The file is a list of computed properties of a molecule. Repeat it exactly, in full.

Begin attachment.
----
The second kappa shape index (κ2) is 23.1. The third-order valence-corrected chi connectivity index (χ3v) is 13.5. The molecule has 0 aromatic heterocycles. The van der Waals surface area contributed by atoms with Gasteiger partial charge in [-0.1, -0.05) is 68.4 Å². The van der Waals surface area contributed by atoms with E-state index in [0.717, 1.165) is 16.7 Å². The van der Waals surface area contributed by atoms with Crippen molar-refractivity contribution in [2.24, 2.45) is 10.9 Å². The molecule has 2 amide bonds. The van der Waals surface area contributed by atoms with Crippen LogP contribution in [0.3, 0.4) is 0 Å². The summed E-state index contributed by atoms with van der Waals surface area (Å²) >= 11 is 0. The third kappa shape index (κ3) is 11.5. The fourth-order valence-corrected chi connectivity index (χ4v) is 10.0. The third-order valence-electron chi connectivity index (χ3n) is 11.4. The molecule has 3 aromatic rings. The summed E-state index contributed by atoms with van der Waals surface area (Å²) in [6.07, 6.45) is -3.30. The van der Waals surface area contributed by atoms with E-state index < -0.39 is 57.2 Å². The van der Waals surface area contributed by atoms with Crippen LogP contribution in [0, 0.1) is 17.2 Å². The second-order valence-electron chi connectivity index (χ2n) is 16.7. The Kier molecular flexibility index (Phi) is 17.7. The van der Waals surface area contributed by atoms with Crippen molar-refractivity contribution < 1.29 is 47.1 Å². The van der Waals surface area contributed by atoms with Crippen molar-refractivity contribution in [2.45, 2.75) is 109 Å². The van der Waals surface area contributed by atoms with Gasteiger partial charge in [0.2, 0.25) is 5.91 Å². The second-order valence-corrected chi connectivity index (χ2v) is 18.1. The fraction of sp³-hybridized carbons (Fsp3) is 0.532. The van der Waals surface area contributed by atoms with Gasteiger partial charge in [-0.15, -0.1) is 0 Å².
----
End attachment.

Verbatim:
The second kappa shape index (κ2) is 23.1. The third-order valence-corrected chi connectivity index (χ3v) is 13.5. The molecule has 0 aromatic heterocycles. The van der Waals surface area contributed by atoms with Gasteiger partial charge in [-0.1, -0.05) is 68.4 Å². The van der Waals surface area contributed by atoms with E-state index in [0.717, 1.165) is 16.7 Å². The van der Waals surface area contributed by atoms with Crippen molar-refractivity contribution in [2.24, 2.45) is 10.9 Å². The molecule has 2 amide bonds. The van der Waals surface area contributed by atoms with Crippen LogP contribution in [0.3, 0.4) is 0 Å². The summed E-state index contributed by atoms with van der Waals surface area (Å²) >= 11 is 0. The third kappa shape index (κ3) is 11.5. The fourth-order valence-corrected chi connectivity index (χ4v) is 10.0. The third-order valence-electron chi connectivity index (χ3n) is 11.4. The molecule has 3 aromatic rings. The summed E-state index contributed by atoms with van der Waals surface area (Å²) in [6.07, 6.45) is -3.30. The van der Waals surface area contributed by atoms with E-state index < -0.39 is 57.2 Å². The van der Waals surface area contributed by atoms with Crippen LogP contribution in [0, 0.1) is 17.2 Å². The second-order valence-electron chi connectivity index (χ2n) is 16.7. The Kier molecular flexibility index (Phi) is 17.7. The van der Waals surface area contributed by atoms with Crippen molar-refractivity contribution < 1.29 is 47.1 Å². The van der Waals surface area contributed by atoms with Crippen molar-refractivity contribution in [2.45, 2.75) is 109 Å². The van der Waals surface area contributed by atoms with Gasteiger partial charge in [0.2, 0.25) is 5.91 Å². The second-order valence-corrected chi connectivity index (χ2v) is 18.1. The fraction of sp³-hybridized carbons (Fsp3) is 0.532. The van der Waals surface area contributed by atoms with Gasteiger partial charge in [-0.15, -0.1) is 0 Å².